Heart Attack, Heart Failure Care Varies Across Nation
The 30-day mortality (death) and readmission rates for acute care of heart attack and heart failure patients vary significantly from hospital to hospital across the nation, according to a new study published in Circulation: Cardiovascular Quality and Outcomes.
Researchers analyzed findings from the 2009 Centers for Medicare and Medicaid Services (CMS) 30-day outcomes report for acute myocardial infarction (heart attack) and heart failure, part of the CMS Hospital Compare quality initiative.
Researchers reviewed three years of experience (July 2005 to June 2008) of Medicare fee-for-service patients with heart failure and heart attack. Calculating 30-day death and readmission rates, based on nearly 600,000 heart attack admissions and more than 1 million heart failure admissions at almost 5,000 hospitals nationwide, they found:
* The average 30-day death rate for heart attack was 16.6 percent and the average rate of heart attack readmission was 19.9 percent.
* The average 30-day death rate for heart failure was 11.1 percent and 24.4 percent for readmission.
The researchers said their findings represent an opportunity for improvement.
"If we just look at readmission, one in four patients who has heart failure and one in five who has a heart attack is back in the hospital within 30 days for readmission," said Harlan M. Krumholz, M.D., the study's lead author and professor of medicine and outcomes researcher at Yale University School of Medicine in New Haven, Conn. "Variations in those rates from hospital to hospital tell yet another story. What we're seeing is that, for example, for heart attack patients, the best hospital in the country has a 30-day mortality rate of only about 11 percent and the hospital with the highest rate in the country has a rate of almost 25 percent."
Researchers also found:
* Heart failure death rate ranged from 6.6 percent to 19.8 percent.
* Readmission for heart attack ranged from 15.3 percent to 29.4 percent.
* Readmission for heart failure ranged from 15.9 percent to 34.4 percent.
"This suggests that patients' outcomes are dependent, at least in part, on the hospital that provides their care," Krumholz said. "What we seem to have here are differences among hospitals that are based on quality and the systems that they have in place. If we could better understand how the best hospitals achieve their results and help the hospitals that are not doing as well improve, we could save many more lives."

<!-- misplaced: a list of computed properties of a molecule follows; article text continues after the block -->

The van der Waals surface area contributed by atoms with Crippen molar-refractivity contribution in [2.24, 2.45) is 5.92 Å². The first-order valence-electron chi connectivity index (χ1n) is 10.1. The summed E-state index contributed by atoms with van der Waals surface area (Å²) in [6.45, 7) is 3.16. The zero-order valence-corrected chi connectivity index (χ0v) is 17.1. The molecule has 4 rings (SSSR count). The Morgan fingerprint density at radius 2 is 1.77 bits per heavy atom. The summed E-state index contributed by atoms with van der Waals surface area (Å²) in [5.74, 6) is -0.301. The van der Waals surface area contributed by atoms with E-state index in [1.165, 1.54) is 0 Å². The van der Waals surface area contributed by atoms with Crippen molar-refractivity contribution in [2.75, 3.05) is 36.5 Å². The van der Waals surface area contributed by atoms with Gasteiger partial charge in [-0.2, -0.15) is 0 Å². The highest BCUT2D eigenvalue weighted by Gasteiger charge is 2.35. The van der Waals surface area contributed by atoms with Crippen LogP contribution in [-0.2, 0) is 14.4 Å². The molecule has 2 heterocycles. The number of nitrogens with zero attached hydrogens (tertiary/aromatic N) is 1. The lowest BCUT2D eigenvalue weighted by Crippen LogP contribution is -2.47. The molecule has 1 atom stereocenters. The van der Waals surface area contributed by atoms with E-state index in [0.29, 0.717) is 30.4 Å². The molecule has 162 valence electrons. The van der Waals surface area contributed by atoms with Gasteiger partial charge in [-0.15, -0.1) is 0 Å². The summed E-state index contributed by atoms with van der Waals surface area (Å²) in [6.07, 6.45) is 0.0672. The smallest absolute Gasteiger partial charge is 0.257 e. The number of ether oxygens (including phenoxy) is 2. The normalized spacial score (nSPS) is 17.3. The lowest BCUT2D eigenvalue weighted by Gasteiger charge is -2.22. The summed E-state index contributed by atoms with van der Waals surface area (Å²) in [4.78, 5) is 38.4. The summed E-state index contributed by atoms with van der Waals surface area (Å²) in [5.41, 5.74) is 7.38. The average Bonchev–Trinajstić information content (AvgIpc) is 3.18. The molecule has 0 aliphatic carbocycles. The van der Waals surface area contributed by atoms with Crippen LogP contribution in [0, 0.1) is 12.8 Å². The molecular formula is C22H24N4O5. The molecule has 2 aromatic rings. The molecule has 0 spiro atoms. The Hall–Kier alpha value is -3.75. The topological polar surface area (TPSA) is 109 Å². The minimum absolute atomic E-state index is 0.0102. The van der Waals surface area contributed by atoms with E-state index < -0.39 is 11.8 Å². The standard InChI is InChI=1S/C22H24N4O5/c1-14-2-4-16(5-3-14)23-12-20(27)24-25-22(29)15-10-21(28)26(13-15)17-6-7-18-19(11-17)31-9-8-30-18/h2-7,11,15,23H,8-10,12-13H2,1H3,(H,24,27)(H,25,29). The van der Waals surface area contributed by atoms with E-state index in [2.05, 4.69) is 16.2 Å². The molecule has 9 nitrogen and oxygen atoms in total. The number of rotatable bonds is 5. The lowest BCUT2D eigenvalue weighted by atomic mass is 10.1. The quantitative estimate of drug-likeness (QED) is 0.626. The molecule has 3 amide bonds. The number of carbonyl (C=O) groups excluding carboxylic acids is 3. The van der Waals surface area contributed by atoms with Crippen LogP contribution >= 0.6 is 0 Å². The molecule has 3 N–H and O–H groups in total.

He said the release and analysis of the CMS data may now make that possible.
"Hospitals, consumers and others can see how individual hospitals are performing when it comes to heart attack and heart failure care," he said. "The hope is that this information will stimulate constructive engagement by the healthcare community to find ways to improve performance and patient outcomes."
"These repeat hospitalizations often happen within 30 days of a prior hospitalization for the same illness and cost CMS and other payers billions of dollars on an annual basis," said Clyde W. Yancy, M.D. president of the American Heart Association and medical director at Baylor Heart and Vascular Institute in Dallas, Texas. "But even while continually increasing our efforts to prevent heart disease, we must improve the quality of care these patients are receiving now."
Treating patients with evidenced-based medicine known to improve health outcomes is the most effective therapy, he said.
"We currently have a robust amount of information now captured in our clinical practice guidelines that truly inform and can guide practitioners in caring for heart attack and heart failure patients," Yancy said. "Quality improvement initiatives such as the suite of the American Heart Association's Get With The Guidelines programs provide a ready solution to help hospitals and healthcare providers follow these guidelines demonstrated to improve care. We know that best outcomes are realized when the best quality of care is provided."
"Hospitals participating in Get With The Guidelines have shown substantial improvements in the use of evidence-based, guideline-recommended therapies for patients with heart attack and patients with heart failure - including those therapies most closely linked to better 30-day clinical outcomes," said Gregg C. Fonarow, M.D., immediate past chair of the Get With The Guidelines Steering Committee and professor of cardiovascular medicine at the University of California Los Angeles.
"However, there are still many hospitals that are not participating in quality improvement programs and, as this new study demonstrates, there remain substantial opportunities to improve care and reduce variation in the clinical outcomes for heart attack and heart failure patients nationwide," Fonarow said.